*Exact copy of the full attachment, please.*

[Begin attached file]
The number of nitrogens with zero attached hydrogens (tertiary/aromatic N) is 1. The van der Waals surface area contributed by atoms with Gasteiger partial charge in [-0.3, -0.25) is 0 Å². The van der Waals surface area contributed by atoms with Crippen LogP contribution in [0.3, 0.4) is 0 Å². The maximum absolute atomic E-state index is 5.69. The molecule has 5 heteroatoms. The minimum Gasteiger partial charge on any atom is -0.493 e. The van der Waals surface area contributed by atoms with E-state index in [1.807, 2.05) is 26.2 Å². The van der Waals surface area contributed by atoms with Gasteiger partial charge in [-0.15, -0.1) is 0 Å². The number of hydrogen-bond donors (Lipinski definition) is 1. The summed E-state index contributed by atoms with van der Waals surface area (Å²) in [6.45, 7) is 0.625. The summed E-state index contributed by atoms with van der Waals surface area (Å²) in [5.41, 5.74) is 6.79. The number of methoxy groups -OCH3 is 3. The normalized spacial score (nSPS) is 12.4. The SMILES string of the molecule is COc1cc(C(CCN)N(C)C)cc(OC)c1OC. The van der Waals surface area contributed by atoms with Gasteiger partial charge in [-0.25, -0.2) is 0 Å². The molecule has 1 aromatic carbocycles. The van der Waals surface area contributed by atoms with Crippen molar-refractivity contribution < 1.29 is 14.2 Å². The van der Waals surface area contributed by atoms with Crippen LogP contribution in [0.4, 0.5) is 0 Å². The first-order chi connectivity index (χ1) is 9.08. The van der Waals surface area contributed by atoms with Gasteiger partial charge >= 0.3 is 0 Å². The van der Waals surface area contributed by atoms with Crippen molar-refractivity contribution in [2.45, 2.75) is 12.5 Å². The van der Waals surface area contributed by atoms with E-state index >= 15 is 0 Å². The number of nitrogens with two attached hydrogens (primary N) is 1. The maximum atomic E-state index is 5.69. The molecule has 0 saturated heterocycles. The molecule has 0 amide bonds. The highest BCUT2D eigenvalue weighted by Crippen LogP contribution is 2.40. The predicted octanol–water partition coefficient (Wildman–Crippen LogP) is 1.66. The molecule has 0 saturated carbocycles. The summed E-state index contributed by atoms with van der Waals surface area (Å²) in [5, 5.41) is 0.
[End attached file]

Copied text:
The number of nitrogens with zero attached hydrogens (tertiary/aromatic N) is 1. The van der Waals surface area contributed by atoms with Gasteiger partial charge in [-0.3, -0.25) is 0 Å². The van der Waals surface area contributed by atoms with Crippen LogP contribution in [0.3, 0.4) is 0 Å². The maximum absolute atomic E-state index is 5.69. The molecule has 5 heteroatoms. The minimum Gasteiger partial charge on any atom is -0.493 e. The van der Waals surface area contributed by atoms with E-state index in [1.807, 2.05) is 26.2 Å². The van der Waals surface area contributed by atoms with Gasteiger partial charge in [-0.15, -0.1) is 0 Å². The number of hydrogen-bond donors (Lipinski definition) is 1. The summed E-state index contributed by atoms with van der Waals surface area (Å²) in [6.45, 7) is 0.625. The summed E-state index contributed by atoms with van der Waals surface area (Å²) in [5.41, 5.74) is 6.79. The number of methoxy groups -OCH3 is 3. The normalized spacial score (nSPS) is 12.4. The SMILES string of the molecule is COc1cc(C(CCN)N(C)C)cc(OC)c1OC. The van der Waals surface area contributed by atoms with Gasteiger partial charge in [-0.25, -0.2) is 0 Å². The molecule has 1 aromatic carbocycles. The van der Waals surface area contributed by atoms with Crippen molar-refractivity contribution < 1.29 is 14.2 Å². The van der Waals surface area contributed by atoms with Crippen LogP contribution in [0.4, 0.5) is 0 Å². The first-order chi connectivity index (χ1) is 9.08. The van der Waals surface area contributed by atoms with Gasteiger partial charge >= 0.3 is 0 Å². The van der Waals surface area contributed by atoms with Crippen molar-refractivity contribution in [2.45, 2.75) is 12.5 Å². The van der Waals surface area contributed by atoms with E-state index >= 15 is 0 Å². The number of nitrogens with two attached hydrogens (primary N) is 1. The maximum atomic E-state index is 5.69. The molecule has 0 saturated heterocycles. The molecule has 0 amide bonds. The highest BCUT2D eigenvalue weighted by Crippen LogP contribution is 2.40. The predicted octanol–water partition coefficient (Wildman–Crippen LogP) is 1.66. The molecule has 0 saturated carbocycles. The summed E-state index contributed by atoms with van der Waals surface area (Å²) in [5, 5.41) is 0.